An Explanation of Satire in Huxley’s Brave New World
In Aldous Huxley’s classic Brave New World, his strong humanist perspectives can be seen through the strong extrapolation throughout the paper. The book was written primarily to enlighten Huxley’s readers about the dangers of the accomplishments and advancements of society of his day. Each element in the work is carefully crafted to represent something in society, as Clareson says “By 1931 some factual basis lay behind each ingredient in his ‘perfect’ world” (Clareson). Huxley makes strong inferences about the flaws of science, utopian society, and the dangers of progression in society. Strong correlations can be seen with Brave New World and the problems our society faces today.
In regards to science, Huxley makes drastic conclusions and creates colorful illustrations about the progressions of society. Most of the characters in the work exemplify Freudian theory. Moreover, Huxley draws strong principles from Pavlov’s Behaviorist School to create the structure for his utopian society. ”The education in Island does not seem vastly different from the kind of Pavlovian conditioning which Huxley had scathingly attacked in Brave New World" (Birnbaum). Many direct correlations are made with society, as well as some more subtle inferences. For example, hypnopaedia was widely practiced in the twenties and thirties. With the invention of the electroencyclograph science eventually proved Huxley’s suspicion that this “sleep-teaching” was largely ineffective. Another example of a more subtle creation would be Soma and its correlation with happiness.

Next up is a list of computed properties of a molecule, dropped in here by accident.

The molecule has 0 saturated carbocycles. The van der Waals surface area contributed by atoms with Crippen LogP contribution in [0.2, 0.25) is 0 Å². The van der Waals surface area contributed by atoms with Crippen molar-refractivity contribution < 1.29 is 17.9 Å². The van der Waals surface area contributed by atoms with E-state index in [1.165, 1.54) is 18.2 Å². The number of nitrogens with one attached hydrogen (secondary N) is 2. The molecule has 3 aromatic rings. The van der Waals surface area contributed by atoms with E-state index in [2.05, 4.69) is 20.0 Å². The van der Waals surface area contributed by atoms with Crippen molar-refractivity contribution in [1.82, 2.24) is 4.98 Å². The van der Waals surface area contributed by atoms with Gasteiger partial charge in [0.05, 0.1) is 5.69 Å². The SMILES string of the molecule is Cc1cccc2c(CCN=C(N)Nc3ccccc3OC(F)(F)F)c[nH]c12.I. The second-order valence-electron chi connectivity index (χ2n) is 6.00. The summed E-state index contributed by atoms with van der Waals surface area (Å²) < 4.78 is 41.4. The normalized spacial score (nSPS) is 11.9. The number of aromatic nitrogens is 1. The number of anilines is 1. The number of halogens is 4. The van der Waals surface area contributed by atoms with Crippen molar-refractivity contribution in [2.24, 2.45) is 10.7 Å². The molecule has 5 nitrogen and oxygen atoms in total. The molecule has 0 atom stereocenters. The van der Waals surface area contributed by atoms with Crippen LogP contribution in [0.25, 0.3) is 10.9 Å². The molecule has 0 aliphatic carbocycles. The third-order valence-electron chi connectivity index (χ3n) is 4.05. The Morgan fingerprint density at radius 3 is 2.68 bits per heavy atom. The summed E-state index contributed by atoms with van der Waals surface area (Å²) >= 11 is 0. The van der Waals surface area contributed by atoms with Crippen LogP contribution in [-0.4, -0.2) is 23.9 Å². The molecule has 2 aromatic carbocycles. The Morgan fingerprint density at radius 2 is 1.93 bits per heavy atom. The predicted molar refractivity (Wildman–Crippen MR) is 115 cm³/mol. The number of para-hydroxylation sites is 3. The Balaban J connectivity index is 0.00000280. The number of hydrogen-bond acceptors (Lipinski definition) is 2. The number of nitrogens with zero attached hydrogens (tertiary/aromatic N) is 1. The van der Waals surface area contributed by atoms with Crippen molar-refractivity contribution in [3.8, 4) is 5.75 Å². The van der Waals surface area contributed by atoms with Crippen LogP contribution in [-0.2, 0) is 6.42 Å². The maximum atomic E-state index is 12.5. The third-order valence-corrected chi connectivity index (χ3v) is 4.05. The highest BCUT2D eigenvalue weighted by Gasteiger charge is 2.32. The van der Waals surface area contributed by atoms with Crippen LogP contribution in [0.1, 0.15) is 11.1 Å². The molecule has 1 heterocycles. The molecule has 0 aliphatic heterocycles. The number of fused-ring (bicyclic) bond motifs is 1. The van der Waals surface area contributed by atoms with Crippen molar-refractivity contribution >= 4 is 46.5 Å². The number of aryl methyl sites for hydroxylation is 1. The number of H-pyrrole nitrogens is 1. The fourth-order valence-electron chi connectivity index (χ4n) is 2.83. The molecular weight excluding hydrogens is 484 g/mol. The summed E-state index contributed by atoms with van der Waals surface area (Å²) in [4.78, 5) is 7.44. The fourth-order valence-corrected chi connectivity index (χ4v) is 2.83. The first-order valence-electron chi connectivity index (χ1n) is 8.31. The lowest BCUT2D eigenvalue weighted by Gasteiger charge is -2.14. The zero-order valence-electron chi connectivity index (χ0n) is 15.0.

In the beginning of the novel, Huxley masterfully paints his utopian society for the reader. The elements of this society are carefully arranged to represent this mock utopia, while at the same time questioning the very nature of society itself. Firchow says it perfectly in his essay, stating “The focus on leisure, rapid transport, amusements, synthetic substitutes, and...